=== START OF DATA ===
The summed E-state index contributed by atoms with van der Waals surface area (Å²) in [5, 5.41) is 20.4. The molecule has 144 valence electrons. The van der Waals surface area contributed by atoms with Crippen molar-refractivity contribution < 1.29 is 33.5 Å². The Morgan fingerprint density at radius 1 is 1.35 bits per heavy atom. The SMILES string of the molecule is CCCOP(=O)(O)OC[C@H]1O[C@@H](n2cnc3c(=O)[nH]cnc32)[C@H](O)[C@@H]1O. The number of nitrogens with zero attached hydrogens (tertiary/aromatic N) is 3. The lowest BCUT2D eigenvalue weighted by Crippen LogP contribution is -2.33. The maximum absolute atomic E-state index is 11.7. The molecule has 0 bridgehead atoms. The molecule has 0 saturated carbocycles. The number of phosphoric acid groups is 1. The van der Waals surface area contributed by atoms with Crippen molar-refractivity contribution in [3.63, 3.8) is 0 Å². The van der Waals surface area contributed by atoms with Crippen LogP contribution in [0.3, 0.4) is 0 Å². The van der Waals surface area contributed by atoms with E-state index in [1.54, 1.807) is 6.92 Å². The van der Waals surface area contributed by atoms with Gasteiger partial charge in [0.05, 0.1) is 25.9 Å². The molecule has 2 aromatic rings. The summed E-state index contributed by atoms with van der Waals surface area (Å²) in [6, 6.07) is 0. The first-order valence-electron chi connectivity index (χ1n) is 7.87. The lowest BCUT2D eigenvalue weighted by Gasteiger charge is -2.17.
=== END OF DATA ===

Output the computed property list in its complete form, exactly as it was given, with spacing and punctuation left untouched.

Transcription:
The summed E-state index contributed by atoms with van der Waals surface area (Å²) in [5, 5.41) is 20.4. The molecule has 144 valence electrons. The van der Waals surface area contributed by atoms with Crippen molar-refractivity contribution < 1.29 is 33.5 Å². The Morgan fingerprint density at radius 1 is 1.35 bits per heavy atom. The SMILES string of the molecule is CCCOP(=O)(O)OC[C@H]1O[C@@H](n2cnc3c(=O)[nH]cnc32)[C@H](O)[C@@H]1O. The number of nitrogens with zero attached hydrogens (tertiary/aromatic N) is 3. The lowest BCUT2D eigenvalue weighted by Crippen LogP contribution is -2.33. The maximum absolute atomic E-state index is 11.7. The molecule has 0 bridgehead atoms. The molecule has 0 saturated carbocycles. The number of phosphoric acid groups is 1. The van der Waals surface area contributed by atoms with Crippen molar-refractivity contribution in [3.63, 3.8) is 0 Å². The van der Waals surface area contributed by atoms with Crippen LogP contribution in [0.3, 0.4) is 0 Å². The van der Waals surface area contributed by atoms with E-state index in [1.54, 1.807) is 6.92 Å². The van der Waals surface area contributed by atoms with Gasteiger partial charge in [0.05, 0.1) is 25.9 Å². The molecule has 2 aromatic rings. The summed E-state index contributed by atoms with van der Waals surface area (Å²) in [6, 6.07) is 0. The first-order valence-electron chi connectivity index (χ1n) is 7.87. The lowest BCUT2D eigenvalue weighted by Gasteiger charge is -2.17.